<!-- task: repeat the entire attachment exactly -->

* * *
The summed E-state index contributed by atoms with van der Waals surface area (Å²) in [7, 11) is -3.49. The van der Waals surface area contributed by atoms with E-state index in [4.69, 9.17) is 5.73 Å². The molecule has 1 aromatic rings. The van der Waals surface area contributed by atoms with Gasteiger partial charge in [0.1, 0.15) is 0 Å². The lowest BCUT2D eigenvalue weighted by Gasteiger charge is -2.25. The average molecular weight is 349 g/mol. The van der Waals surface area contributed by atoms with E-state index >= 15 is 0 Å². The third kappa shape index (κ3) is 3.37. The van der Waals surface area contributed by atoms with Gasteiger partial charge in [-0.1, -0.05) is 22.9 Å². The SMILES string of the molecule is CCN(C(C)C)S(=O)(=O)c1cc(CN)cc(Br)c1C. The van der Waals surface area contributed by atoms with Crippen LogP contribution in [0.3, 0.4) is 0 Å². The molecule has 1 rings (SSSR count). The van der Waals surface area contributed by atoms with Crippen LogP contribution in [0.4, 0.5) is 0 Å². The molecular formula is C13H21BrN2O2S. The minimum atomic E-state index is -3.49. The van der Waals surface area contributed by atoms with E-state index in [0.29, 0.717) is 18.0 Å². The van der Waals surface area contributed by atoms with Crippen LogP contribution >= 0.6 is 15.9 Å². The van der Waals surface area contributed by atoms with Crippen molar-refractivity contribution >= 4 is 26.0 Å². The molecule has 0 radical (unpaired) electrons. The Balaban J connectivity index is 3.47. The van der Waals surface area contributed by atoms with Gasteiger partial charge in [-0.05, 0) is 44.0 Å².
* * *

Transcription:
The summed E-state index contributed by atoms with van der Waals surface area (Å²) in [7, 11) is -3.49. The van der Waals surface area contributed by atoms with E-state index in [4.69, 9.17) is 5.73 Å². The molecule has 1 aromatic rings. The van der Waals surface area contributed by atoms with Gasteiger partial charge in [0.1, 0.15) is 0 Å². The lowest BCUT2D eigenvalue weighted by Gasteiger charge is -2.25. The average molecular weight is 349 g/mol. The van der Waals surface area contributed by atoms with E-state index >= 15 is 0 Å². The third kappa shape index (κ3) is 3.37. The van der Waals surface area contributed by atoms with Gasteiger partial charge in [-0.1, -0.05) is 22.9 Å². The SMILES string of the molecule is CCN(C(C)C)S(=O)(=O)c1cc(CN)cc(Br)c1C. The van der Waals surface area contributed by atoms with Crippen LogP contribution in [0.3, 0.4) is 0 Å². The molecule has 1 rings (SSSR count). The van der Waals surface area contributed by atoms with Crippen LogP contribution in [0.4, 0.5) is 0 Å². The molecular formula is C13H21BrN2O2S. The minimum atomic E-state index is -3.49. The van der Waals surface area contributed by atoms with E-state index in [0.29, 0.717) is 18.0 Å². The van der Waals surface area contributed by atoms with Crippen LogP contribution >= 0.6 is 15.9 Å². The van der Waals surface area contributed by atoms with Crippen molar-refractivity contribution >= 4 is 26.0 Å². The molecule has 0 radical (unpaired) electrons. The Balaban J connectivity index is 3.47. The van der Waals surface area contributed by atoms with Gasteiger partial charge in [-0.05, 0) is 44.0 Å².